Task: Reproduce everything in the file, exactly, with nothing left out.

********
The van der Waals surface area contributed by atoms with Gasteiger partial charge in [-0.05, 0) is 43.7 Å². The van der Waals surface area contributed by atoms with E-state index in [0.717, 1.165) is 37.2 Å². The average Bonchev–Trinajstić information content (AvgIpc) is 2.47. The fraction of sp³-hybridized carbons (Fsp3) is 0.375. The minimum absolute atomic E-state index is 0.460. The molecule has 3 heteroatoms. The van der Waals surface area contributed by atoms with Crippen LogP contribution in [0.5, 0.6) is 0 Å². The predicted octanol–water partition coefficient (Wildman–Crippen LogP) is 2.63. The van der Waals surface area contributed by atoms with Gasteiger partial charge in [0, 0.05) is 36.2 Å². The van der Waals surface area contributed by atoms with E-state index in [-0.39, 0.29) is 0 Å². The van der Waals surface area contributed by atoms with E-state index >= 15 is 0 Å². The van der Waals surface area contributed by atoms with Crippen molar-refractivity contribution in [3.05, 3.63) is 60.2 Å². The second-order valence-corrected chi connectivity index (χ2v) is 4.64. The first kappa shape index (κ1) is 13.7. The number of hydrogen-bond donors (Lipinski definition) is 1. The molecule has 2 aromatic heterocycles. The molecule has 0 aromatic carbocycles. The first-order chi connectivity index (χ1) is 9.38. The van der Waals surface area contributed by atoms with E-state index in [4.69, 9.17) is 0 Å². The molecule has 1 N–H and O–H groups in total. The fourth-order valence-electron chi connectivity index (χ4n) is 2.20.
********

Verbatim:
The van der Waals surface area contributed by atoms with Gasteiger partial charge in [-0.05, 0) is 43.7 Å². The van der Waals surface area contributed by atoms with E-state index in [0.717, 1.165) is 37.2 Å². The average Bonchev–Trinajstić information content (AvgIpc) is 2.47. The fraction of sp³-hybridized carbons (Fsp3) is 0.375. The minimum absolute atomic E-state index is 0.460. The molecule has 3 heteroatoms. The van der Waals surface area contributed by atoms with Crippen LogP contribution in [0.5, 0.6) is 0 Å². The predicted octanol–water partition coefficient (Wildman–Crippen LogP) is 2.63. The van der Waals surface area contributed by atoms with Gasteiger partial charge in [0, 0.05) is 36.2 Å². The van der Waals surface area contributed by atoms with E-state index in [-0.39, 0.29) is 0 Å². The van der Waals surface area contributed by atoms with E-state index >= 15 is 0 Å². The van der Waals surface area contributed by atoms with Crippen molar-refractivity contribution in [3.05, 3.63) is 60.2 Å². The second-order valence-corrected chi connectivity index (χ2v) is 4.64. The first kappa shape index (κ1) is 13.7. The number of hydrogen-bond donors (Lipinski definition) is 1. The molecule has 2 aromatic heterocycles. The molecule has 0 aromatic carbocycles. The first-order chi connectivity index (χ1) is 9.38. The van der Waals surface area contributed by atoms with E-state index in [4.69, 9.17) is 0 Å². The molecule has 1 N–H and O–H groups in total. The fourth-order valence-electron chi connectivity index (χ4n) is 2.20.